I got an invitation to speak to the American Society of Civil Engineers at a meeting in Arlington, VA on November 18 about infrastructure in Iraq. They still wanted me to speak even after learning that I was not an engineer. I think it will be interesting for me and I hope for them. There is a general misconception that Iraq is being rebuilt from war damage from the CF invasion in 2003. The problem is older and deeper.
Above is a kid swimming in the Euphrates. Notice the old and picturesque bridge ruins in the background. I don’t know when that bridge fell down, but it was not recently. Below is a recently built bridge. Notice the narrowness and temporary nature. We were afraid out MRAP would fall through. The bluish tint is because I took the picture through the MRAP window. We did not fall through.
If damage from the 2003 war was our problem, the place would be much farther along. Modern weapons are very accurate and there was nothing like the damage people imagine from seeing photos from WWII. In fact, the most serious damage to Iraq’s infrastructure came from mismanagement and sanctions, especially during the 1990s. This damage is less spectacular but more pernicious and a lot harder to address, not least because we are talking about the need to build and repair human, as well as physical, capital. You can build a new plant in a couple of months. It takes many years to “build” a manager to direct the business or an engineer to run the equipment. And it may take a generation to create the maintenance culture that keeps it working.
The organizer asked me to write a brief intro & bio for their newsletter. This is the unedited version that I submitted. I expect they will change and improve it for their publication. I will also do a bit more research for the actual presentation.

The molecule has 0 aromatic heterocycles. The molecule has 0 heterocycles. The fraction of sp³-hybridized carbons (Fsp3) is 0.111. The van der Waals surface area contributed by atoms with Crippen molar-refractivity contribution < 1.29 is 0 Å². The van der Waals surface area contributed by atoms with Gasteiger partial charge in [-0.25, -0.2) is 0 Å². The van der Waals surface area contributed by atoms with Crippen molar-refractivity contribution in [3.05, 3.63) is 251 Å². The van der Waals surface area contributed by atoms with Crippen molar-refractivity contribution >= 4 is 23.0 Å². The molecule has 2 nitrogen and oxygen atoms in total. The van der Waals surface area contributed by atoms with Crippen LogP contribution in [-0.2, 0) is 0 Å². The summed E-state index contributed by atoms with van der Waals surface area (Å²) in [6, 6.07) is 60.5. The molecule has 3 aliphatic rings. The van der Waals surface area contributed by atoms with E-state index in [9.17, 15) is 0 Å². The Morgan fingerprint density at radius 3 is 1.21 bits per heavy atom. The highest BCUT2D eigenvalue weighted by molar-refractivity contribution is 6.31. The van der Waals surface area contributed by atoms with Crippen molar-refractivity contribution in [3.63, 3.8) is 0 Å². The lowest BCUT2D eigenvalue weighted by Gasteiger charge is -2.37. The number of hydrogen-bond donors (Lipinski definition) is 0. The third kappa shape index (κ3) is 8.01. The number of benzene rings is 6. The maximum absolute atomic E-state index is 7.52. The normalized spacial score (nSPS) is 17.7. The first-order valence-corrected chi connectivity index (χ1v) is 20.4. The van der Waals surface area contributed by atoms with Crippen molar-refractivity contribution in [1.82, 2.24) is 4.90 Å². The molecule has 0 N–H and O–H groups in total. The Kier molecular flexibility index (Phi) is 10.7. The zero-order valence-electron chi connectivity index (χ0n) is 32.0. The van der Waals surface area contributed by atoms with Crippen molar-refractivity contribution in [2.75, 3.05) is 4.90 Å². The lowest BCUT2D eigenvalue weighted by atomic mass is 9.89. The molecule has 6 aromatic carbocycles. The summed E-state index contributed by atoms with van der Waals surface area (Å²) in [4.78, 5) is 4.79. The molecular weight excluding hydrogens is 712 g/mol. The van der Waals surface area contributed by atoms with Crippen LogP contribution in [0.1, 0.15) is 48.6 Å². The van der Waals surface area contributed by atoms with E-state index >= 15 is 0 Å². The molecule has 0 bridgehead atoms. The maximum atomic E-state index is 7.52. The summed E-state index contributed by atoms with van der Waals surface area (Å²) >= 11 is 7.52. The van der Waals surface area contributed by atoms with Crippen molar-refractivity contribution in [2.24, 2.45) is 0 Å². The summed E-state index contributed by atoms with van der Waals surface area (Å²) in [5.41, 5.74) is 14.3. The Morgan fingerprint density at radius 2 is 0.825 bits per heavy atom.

Reconstruction in Western Iraq
The U.S. is helping Iraq recover from years of conflict, sanctions, isolation and mismanagement. The most obvious recent damage to Iraqi facilities comes from the Iraq war and the vicious insurgency that followed. The rot had set in before that, however. Iraq’s infrastructure was badly compromised by years of sanctions, socialist planning and lack of maintenance. Western Iraq has most of what it needs to move forward, but much of it just doesn’t work right. Foreign contractors and firms built virtually all the infrastructure in Western Iraq, most of it before the mid-1980s. Many of these contractors were from communist Eastern Europe, and we all know the level of quality during there at that time. Add to that decades of neglect and you get an idea of the challenge.
The last twenty years were lost decades. Human and physical capital was neglected. Little was built or properly maintained and few people were adequately trained. We often find that the only people with the skill to keep the machines and facilities running even at the today’s inadequate levels are already at or approaching retirement age with few competent successors in the pipeline. The best thing for Iraq would be for competitive international firms to invest, bringing modern management methods and cultures of quality and maintenance, training Iraqis in quality control and maintenance methods. Some of this is beginning to happen. Coalition forces and various USG sponsored programs are also training a new generation and the Iraqi authorities are beginning to step up. Rebuilding is happening. Nevertheless, we face a gap.
The oil bonanza means Iraq can buy materials and skills to upgrade its infrastructure. The risk is that, as in the past, the central authorities might buy these things without internalizing the methods to produce and maintain them. All things considered, Iraq is a rich country and I believe the Iraqi people will soon reap significant benefits form their country’s wealth, but progress will not be easy or uniform.
John Matel is a career Foreign Service Officer with the Department of State. He recently returned from a year-long tour of duty in Iraq, where he served as leader of the Provincial Reconstruction Team for Western Al Anbar Province, embedded with the 5th Marine Combat Regiment at Al Asad, Iraq. Beyond the State Department, Mr. Matel owns and manages a small commercial forest operation in Brunswick County Virginia.
Above – same kid in the river, closer view.